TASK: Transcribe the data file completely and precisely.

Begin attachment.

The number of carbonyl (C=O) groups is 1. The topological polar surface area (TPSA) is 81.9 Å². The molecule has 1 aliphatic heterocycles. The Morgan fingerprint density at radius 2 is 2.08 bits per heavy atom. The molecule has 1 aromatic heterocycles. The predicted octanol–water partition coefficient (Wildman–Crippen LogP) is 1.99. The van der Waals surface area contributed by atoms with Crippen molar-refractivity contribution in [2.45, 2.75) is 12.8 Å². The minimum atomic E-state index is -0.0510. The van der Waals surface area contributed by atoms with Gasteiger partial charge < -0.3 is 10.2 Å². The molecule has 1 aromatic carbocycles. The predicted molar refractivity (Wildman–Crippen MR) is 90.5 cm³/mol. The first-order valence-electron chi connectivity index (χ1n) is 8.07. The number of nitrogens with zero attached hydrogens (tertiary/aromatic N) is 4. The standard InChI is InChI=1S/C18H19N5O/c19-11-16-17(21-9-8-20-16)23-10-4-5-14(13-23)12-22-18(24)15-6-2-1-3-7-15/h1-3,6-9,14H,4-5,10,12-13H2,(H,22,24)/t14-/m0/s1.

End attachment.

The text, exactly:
The number of carbonyl (C=O) groups is 1. The topological polar surface area (TPSA) is 81.9 Å². The molecule has 1 aliphatic heterocycles. The Morgan fingerprint density at radius 2 is 2.08 bits per heavy atom. The molecule has 1 aromatic heterocycles. The predicted octanol–water partition coefficient (Wildman–Crippen LogP) is 1.99. The van der Waals surface area contributed by atoms with Crippen molar-refractivity contribution in [2.45, 2.75) is 12.8 Å². The minimum atomic E-state index is -0.0510. The van der Waals surface area contributed by atoms with Gasteiger partial charge < -0.3 is 10.2 Å². The molecule has 1 aromatic carbocycles. The predicted molar refractivity (Wildman–Crippen MR) is 90.5 cm³/mol. The first-order valence-electron chi connectivity index (χ1n) is 8.07. The number of nitrogens with zero attached hydrogens (tertiary/aromatic N) is 4. The standard InChI is InChI=1S/C18H19N5O/c19-11-16-17(21-9-8-20-16)23-10-4-5-14(13-23)12-22-18(24)15-6-2-1-3-7-15/h1-3,6-9,14H,4-5,10,12-13H2,(H,22,24)/t14-/m0/s1.